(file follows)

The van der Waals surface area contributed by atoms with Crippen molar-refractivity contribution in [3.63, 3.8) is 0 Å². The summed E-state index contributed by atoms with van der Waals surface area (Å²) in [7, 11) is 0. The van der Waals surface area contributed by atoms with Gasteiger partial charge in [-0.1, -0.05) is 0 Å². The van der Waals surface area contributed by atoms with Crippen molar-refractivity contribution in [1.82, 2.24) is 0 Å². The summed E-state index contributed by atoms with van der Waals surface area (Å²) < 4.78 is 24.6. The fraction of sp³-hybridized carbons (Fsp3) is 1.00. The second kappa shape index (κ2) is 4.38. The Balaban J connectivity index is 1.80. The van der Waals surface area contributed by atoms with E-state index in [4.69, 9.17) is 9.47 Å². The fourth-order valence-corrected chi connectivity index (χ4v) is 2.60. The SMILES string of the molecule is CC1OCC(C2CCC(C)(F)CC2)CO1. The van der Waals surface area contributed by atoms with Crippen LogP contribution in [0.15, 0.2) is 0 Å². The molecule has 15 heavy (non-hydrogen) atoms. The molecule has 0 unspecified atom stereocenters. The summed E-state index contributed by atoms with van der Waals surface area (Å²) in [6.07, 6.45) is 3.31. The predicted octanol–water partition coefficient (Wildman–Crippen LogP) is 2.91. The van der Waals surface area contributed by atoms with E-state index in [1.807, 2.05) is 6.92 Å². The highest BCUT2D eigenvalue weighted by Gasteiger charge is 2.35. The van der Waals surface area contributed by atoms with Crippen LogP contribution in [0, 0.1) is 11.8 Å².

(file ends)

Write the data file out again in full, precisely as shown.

The van der Waals surface area contributed by atoms with Crippen molar-refractivity contribution in [3.63, 3.8) is 0 Å². The summed E-state index contributed by atoms with van der Waals surface area (Å²) in [7, 11) is 0. The van der Waals surface area contributed by atoms with Gasteiger partial charge in [-0.1, -0.05) is 0 Å². The van der Waals surface area contributed by atoms with Crippen molar-refractivity contribution in [1.82, 2.24) is 0 Å². The summed E-state index contributed by atoms with van der Waals surface area (Å²) < 4.78 is 24.6. The fraction of sp³-hybridized carbons (Fsp3) is 1.00. The second kappa shape index (κ2) is 4.38. The Balaban J connectivity index is 1.80. The van der Waals surface area contributed by atoms with E-state index in [4.69, 9.17) is 9.47 Å². The fourth-order valence-corrected chi connectivity index (χ4v) is 2.60. The SMILES string of the molecule is CC1OCC(C2CCC(C)(F)CC2)CO1. The van der Waals surface area contributed by atoms with Crippen LogP contribution in [0.15, 0.2) is 0 Å². The molecule has 15 heavy (non-hydrogen) atoms. The molecule has 0 unspecified atom stereocenters. The summed E-state index contributed by atoms with van der Waals surface area (Å²) in [6.07, 6.45) is 3.31. The predicted octanol–water partition coefficient (Wildman–Crippen LogP) is 2.91. The van der Waals surface area contributed by atoms with E-state index in [1.807, 2.05) is 6.92 Å². The highest BCUT2D eigenvalue weighted by Gasteiger charge is 2.35. The van der Waals surface area contributed by atoms with Crippen LogP contribution in [0, 0.1) is 11.8 Å².